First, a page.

This tale of buffalo-skinning and Indian-fighting in the Old West is narrated by an unnamed young Chicagoan, variously referred to as “Juniper” or “Stretch” by his more experienced comrades. The title refers to polluted water filtered through a bandana. The book’s strength lies in vivid descriptions, like this one of a trading post:
“The crudely cut timber frame of the doorway, covered only by a stiff animal hide, was crowded with sloppily hewn, weathered shingles that bore various advertisements scrawled in a big childish hand. They proclaimed ‘LIKKER,’ and ‘ARMAMINTS, TACK and CARDS,’ and on one shingle that hung completely vertical by one rusty nail, ‘KENO’ with the ‘O’ on a separate square of hastily hung wood.”
Loosely strung episodes, usually of sudden violence or disgusting squalor, struggle to form a plot. The one comic sequence involving the frontiersmen at a reading of Titus Andronicus depicts a collision between Shakespeare and frontier decency. One of the buffalo hunters, concerned for the delicacy of the ladies present, performs an act of censorship with his fist. However, from this point on, the narrative returns to shooting at buffalos or Indians and picking arrows out of each other. Characters like the leader War Bag Tyler follow stock patterns familiar to readers of Westerns. Roam, a black former soldier, surprises the narrator by his refusal to accept a racial role, but this results in predictable danger. Perhaps the most sympathetic characters are a caged bear and the narrator’s friend who challenges it to a claw versus knife fight.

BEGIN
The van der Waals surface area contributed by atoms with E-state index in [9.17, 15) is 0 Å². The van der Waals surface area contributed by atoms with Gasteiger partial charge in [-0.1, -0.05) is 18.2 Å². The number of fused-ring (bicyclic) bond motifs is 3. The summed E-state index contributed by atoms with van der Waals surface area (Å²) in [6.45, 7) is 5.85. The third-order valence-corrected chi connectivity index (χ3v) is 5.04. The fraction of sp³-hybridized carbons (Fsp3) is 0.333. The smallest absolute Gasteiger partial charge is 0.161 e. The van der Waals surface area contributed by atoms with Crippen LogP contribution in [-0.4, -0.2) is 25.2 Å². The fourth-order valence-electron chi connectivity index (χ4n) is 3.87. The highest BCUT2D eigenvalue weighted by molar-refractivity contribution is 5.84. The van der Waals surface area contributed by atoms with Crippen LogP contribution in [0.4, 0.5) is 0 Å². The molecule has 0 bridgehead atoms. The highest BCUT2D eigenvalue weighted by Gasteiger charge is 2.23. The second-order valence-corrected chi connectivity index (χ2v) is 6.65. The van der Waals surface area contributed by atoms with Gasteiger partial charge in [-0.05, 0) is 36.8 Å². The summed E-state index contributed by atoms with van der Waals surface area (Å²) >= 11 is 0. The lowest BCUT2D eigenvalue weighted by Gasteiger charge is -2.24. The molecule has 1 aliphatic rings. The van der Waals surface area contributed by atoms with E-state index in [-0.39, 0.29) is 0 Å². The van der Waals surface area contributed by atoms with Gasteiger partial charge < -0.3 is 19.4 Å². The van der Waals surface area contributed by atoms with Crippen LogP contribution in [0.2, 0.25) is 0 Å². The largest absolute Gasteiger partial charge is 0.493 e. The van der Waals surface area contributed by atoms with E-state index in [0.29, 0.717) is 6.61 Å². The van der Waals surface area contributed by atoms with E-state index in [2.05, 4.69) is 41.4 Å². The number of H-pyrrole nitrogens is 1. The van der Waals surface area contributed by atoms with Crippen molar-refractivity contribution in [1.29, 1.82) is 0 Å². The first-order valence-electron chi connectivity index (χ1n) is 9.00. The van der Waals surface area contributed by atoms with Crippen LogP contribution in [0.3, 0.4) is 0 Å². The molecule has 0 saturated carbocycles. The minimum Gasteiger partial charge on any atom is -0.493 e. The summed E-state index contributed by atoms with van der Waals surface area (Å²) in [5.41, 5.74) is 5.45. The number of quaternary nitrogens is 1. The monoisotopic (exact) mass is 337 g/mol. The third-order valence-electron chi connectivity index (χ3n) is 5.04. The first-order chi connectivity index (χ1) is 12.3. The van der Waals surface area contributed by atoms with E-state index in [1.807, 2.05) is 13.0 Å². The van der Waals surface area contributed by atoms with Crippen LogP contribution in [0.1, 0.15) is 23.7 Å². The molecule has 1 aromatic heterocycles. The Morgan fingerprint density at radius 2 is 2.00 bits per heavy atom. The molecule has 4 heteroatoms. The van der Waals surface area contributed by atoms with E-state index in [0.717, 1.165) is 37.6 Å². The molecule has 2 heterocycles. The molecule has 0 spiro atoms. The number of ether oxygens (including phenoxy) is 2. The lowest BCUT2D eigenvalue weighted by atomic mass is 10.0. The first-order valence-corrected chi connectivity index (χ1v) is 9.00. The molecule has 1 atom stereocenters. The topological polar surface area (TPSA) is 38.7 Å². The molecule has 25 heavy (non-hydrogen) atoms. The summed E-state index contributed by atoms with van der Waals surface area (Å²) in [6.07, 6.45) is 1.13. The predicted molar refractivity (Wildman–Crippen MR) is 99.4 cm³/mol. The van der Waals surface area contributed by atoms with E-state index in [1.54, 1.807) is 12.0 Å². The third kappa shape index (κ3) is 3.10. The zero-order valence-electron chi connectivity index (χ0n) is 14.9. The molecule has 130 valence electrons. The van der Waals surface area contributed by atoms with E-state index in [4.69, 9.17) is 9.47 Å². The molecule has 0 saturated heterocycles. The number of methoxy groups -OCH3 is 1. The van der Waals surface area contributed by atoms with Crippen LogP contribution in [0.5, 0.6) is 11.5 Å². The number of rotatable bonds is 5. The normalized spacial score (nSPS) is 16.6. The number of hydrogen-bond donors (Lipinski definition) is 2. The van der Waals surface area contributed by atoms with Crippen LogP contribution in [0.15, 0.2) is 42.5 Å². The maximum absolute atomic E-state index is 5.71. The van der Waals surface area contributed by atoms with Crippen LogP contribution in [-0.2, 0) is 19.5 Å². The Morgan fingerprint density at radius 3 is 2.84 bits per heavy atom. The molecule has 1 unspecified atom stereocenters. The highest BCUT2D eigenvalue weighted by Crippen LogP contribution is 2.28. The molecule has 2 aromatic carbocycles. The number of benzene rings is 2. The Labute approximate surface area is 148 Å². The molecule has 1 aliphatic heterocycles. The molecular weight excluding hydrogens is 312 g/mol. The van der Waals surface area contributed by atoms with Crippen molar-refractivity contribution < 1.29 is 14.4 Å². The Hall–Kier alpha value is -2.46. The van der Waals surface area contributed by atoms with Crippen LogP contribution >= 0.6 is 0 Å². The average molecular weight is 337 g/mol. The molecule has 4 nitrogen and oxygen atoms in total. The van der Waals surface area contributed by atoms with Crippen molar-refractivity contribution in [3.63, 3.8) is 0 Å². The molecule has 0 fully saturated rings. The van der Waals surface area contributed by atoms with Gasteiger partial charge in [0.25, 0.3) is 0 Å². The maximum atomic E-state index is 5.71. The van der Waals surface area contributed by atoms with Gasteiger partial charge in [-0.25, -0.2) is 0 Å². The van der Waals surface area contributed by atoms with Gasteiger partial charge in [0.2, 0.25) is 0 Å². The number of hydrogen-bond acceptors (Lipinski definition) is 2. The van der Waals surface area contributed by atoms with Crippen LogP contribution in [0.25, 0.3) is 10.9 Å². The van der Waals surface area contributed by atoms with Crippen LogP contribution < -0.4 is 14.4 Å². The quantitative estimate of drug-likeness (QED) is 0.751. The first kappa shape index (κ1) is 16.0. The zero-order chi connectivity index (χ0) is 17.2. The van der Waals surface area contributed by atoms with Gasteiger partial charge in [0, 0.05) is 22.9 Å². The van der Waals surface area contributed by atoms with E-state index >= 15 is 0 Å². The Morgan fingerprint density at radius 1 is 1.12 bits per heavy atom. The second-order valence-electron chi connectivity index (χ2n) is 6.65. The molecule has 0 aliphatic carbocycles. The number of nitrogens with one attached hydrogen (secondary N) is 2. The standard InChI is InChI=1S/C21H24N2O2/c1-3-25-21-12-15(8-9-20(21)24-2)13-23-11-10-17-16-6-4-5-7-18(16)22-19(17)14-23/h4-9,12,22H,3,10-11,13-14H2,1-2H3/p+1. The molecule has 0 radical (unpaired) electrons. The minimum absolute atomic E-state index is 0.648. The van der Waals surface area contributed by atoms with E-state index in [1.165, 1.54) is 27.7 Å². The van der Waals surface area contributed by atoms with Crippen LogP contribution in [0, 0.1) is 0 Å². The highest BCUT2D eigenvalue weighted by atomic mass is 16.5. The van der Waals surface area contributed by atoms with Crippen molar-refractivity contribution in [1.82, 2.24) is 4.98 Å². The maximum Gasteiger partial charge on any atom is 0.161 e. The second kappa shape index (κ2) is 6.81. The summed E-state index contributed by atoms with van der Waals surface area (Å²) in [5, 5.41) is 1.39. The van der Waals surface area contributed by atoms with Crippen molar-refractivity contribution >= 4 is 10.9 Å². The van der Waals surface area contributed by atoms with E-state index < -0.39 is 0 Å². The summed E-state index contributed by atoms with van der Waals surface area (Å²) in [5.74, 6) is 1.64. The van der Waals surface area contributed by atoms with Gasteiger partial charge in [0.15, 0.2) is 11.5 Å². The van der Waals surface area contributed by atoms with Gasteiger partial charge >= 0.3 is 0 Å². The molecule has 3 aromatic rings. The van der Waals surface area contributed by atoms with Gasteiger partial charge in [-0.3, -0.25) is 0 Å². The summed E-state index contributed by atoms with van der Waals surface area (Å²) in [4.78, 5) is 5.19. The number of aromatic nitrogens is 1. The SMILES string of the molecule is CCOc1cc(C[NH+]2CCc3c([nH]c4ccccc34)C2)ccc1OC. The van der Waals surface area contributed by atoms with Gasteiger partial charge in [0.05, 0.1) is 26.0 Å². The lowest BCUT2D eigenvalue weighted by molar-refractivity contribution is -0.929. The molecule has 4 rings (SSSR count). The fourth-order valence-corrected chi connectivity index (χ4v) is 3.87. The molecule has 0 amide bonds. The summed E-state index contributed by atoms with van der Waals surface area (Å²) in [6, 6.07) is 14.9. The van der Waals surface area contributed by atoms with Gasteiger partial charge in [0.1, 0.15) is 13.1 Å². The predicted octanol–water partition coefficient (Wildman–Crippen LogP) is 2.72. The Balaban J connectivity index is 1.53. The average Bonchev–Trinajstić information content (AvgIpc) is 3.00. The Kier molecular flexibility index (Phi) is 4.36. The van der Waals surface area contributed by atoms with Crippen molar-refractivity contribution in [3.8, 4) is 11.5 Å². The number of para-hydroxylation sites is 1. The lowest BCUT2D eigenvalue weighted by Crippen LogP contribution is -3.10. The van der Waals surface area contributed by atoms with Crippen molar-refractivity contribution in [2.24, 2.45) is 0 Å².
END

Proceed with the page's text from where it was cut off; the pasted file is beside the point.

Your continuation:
To some extent the form is that of a bildungsroman, but the young narrator doesn’t learn much, and we don’t either.